The muon experiment facility called the Muon Science Establishment (MUSE) is the world’s highest intensity pulsed muon source. The MUSE facility is integrated into the Materials and Life Science Facility building in J-PARC where an intense proton beam is shared with a neutron experimental facility. Graphite was adopted as the target material because of its predominance in chemical stability and radiation hardness. To prolong the lifetime of the target against the radiation damage, the rotating target was developed after the preceding use of the fixed target. In this article, the development process and the issues in the maintenance of the muon production targets are reviewed.
The high-power pulsed spallation neutron source is one of the most convenient tools to conduct cutting-edge research in several domains of materials and life science. In this system, proton beams of several hundred kW to MW order extracted from the high power accelerator is injected into a target and vast amount of neutrons are generated via the spallation reactions with the target material nuclei. The neutron beams are then supplied to the state-of-the-art suite of various experimental devices for fundamental research activities. In this paper outline of the spallation neutron source, target design and technical topics are reviewed by referring mainly to the mercury target system of J-PARC.
The J-PARC neutrino production target was developed for the long-baseline neutrino experiment using the high intensity proton beam by J-PARC MR accelerator. It has been operational since 2009 with maximal beam power of 522 kW. Upgrades of the J-PARC MR and neutrino beam-line are currently ongoing to increase the beam power up to 1.3 MW. In this article, we describe the design concept of the neutrino production target, operation status so far, and target cooling system upgrade to accept the higher beam power.
A production target of secondary particles for a slowly-extracted high-intensity proton facility needs to accept large heat production at a very limited volume, as the source of the secondary particles should be as small as possible for a good quality secondary beam. High radiation is also an issue. The Hadron Experimental Facility at the Japan Proton Accelerator Research Complex, J-PARC, has developed the production targets with indirect-water cooling, which can be used for the proton beams up to 95 kW, and a target system aiming at receiving more than 150-kW proton beams is under development. In this article, these targets are discussed.
Lead bismuth eutectic alloy (LBE) is a promising option as a spallation target for accelerator-driven transmutation systems (ADS) to reduce the radiological toxicity from long-lived radioactive waste. LBE is a heavy metal and has suitable characteristics both as a spallation target and as a coolant for transmutation systems. However, LBE is also known as a highly corrosive with structural materials. In this paper, technological developments to overcome the issue, the latest research activities such as high-temperature operation and oxygen concentration control to ensure corrosion resistance, are introduced together with the outline of the target for ADS.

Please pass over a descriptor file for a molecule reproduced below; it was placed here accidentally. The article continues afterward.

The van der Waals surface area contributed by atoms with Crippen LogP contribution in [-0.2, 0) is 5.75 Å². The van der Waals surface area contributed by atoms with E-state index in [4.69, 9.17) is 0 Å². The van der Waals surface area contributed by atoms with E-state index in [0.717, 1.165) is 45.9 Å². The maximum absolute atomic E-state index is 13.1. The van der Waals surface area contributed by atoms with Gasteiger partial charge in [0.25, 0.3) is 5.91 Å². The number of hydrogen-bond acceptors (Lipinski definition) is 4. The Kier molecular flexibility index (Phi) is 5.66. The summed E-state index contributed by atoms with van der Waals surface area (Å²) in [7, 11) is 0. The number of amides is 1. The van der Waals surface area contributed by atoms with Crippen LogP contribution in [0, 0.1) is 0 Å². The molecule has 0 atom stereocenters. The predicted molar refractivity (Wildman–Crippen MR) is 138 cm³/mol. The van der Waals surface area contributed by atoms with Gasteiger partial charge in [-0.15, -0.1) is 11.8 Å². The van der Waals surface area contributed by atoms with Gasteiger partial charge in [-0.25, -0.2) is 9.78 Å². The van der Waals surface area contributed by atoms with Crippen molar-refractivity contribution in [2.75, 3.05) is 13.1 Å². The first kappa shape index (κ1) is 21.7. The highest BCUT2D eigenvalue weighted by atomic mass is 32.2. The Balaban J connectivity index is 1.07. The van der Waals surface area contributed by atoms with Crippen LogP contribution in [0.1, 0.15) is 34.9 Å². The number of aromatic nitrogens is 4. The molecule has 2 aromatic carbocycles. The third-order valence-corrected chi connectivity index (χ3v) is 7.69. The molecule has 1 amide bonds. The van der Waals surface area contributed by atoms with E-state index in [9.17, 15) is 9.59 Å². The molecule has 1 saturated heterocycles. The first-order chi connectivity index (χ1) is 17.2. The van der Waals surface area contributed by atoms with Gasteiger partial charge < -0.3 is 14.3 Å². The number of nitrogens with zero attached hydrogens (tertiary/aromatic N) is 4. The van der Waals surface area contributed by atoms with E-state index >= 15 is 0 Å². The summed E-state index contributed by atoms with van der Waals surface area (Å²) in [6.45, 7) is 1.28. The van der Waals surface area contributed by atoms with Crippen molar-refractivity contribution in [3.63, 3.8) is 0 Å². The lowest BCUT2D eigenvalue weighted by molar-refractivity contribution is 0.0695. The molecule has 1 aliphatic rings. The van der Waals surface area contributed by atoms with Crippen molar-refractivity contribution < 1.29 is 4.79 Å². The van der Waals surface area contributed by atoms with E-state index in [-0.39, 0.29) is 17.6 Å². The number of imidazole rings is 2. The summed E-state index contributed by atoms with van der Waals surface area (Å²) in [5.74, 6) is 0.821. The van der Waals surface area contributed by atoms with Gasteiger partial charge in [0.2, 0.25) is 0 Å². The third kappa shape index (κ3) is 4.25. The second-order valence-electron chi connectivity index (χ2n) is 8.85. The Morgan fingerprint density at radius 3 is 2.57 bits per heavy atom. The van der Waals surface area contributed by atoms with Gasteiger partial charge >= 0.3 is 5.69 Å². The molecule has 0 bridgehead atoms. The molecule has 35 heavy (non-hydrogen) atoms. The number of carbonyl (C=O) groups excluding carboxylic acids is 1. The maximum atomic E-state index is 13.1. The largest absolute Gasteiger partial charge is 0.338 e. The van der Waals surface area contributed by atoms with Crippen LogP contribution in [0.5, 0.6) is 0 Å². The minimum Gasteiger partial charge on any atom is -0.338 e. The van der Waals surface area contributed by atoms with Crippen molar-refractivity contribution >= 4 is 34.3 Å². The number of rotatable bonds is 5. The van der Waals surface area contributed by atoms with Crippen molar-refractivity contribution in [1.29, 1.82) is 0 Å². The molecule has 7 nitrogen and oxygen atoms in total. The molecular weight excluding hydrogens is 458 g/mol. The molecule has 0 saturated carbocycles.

Water-cooled rotating target system was designed and constructed for RI beam production at RI beam factory (RIBF) in 2006. The system was designed to withstand for an intense 238U beam at 345 MeV/nucleon and 1 particle μA, corresponding beam power of 82 kW. Maximum heat load in the target system is as high as 20 kW, 5.7 W/mm3. The system has been operated successfully without big troubles with beam powers of up to 10 kW. Using those beams, validation of the design is ongoing by comparing the measured temperatures of the beam spot with the results of thermal model calculations.
The ultra-durable strippers developed at the RIKEN RI beam factory for high intensity heavy ion beams, He gas stripper and rotating disk stripper, will be reviewed. Future prospects of them will also be discussed.
The Facility for Rare Isotope Beams (FRIB) at Michigan State University is the world’s first accelerator facility where a liquid lithium charge stripper (LLCS) is used. Charge strippers play a critical role in many high intensity heavy ion accelerators. Because of the anticipated beam intensity to produce 400 kW heavy ion beams, a conventional material such as a carbon foil cannot be used as the charge stripper at FRIB, and thus a liquid lithium film has been selected as its baseline charge stripper. The LLCS development at FRIB has been progressing in a step-by-step basis, starting with collaboration with Argonne National Laboratory for proof-of-principle experiments, and finally has reached its commissioning with heavy ion beams. Its performance as a charge stripper for high power heavy ion beams was found to be excellent. A high power test during the beam commissioning shows no issue in its thermal performance.
High intensity positron sources in the past, at present and in the future are reviewed especially focusing on the thermal aspect of the positron production target. As an example of the positron source for high energy physics, the source used in the SuperKEKB is described in detail.